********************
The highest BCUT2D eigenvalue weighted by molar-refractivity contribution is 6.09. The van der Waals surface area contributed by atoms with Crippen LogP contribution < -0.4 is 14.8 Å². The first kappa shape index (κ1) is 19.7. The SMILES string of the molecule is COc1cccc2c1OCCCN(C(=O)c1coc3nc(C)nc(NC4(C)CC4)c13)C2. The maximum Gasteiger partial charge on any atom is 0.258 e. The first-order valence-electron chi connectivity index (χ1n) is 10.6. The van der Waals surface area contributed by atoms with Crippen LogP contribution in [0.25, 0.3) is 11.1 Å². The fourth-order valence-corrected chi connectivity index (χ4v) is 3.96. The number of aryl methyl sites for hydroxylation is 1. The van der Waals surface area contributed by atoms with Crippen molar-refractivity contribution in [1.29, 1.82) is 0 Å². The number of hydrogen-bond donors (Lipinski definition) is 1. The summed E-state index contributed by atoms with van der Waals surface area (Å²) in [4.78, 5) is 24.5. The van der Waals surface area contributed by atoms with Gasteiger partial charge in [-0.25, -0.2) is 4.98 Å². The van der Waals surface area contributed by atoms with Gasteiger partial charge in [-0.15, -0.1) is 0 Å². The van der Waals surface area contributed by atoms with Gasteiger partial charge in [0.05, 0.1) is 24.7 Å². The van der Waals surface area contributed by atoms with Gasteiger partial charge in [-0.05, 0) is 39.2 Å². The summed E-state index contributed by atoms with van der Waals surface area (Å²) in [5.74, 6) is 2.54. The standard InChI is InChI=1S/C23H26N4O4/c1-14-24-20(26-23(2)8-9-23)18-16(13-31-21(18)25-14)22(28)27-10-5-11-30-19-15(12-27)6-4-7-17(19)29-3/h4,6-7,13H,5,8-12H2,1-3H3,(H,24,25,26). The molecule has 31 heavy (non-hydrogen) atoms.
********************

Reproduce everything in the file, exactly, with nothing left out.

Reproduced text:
The highest BCUT2D eigenvalue weighted by molar-refractivity contribution is 6.09. The van der Waals surface area contributed by atoms with Crippen LogP contribution < -0.4 is 14.8 Å². The first kappa shape index (κ1) is 19.7. The SMILES string of the molecule is COc1cccc2c1OCCCN(C(=O)c1coc3nc(C)nc(NC4(C)CC4)c13)C2. The maximum Gasteiger partial charge on any atom is 0.258 e. The first-order valence-electron chi connectivity index (χ1n) is 10.6. The van der Waals surface area contributed by atoms with Crippen LogP contribution in [0.25, 0.3) is 11.1 Å². The fourth-order valence-corrected chi connectivity index (χ4v) is 3.96. The number of aryl methyl sites for hydroxylation is 1. The van der Waals surface area contributed by atoms with Crippen molar-refractivity contribution in [1.29, 1.82) is 0 Å². The number of hydrogen-bond donors (Lipinski definition) is 1. The summed E-state index contributed by atoms with van der Waals surface area (Å²) in [4.78, 5) is 24.5. The van der Waals surface area contributed by atoms with Gasteiger partial charge in [-0.25, -0.2) is 4.98 Å². The van der Waals surface area contributed by atoms with Gasteiger partial charge in [-0.15, -0.1) is 0 Å². The van der Waals surface area contributed by atoms with Gasteiger partial charge in [0.05, 0.1) is 24.7 Å². The van der Waals surface area contributed by atoms with Gasteiger partial charge in [-0.05, 0) is 39.2 Å². The summed E-state index contributed by atoms with van der Waals surface area (Å²) in [5.74, 6) is 2.54. The standard InChI is InChI=1S/C23H26N4O4/c1-14-24-20(26-23(2)8-9-23)18-16(13-31-21(18)25-14)22(28)27-10-5-11-30-19-15(12-27)6-4-7-17(19)29-3/h4,6-7,13H,5,8-12H2,1-3H3,(H,24,25,26). The molecule has 31 heavy (non-hydrogen) atoms.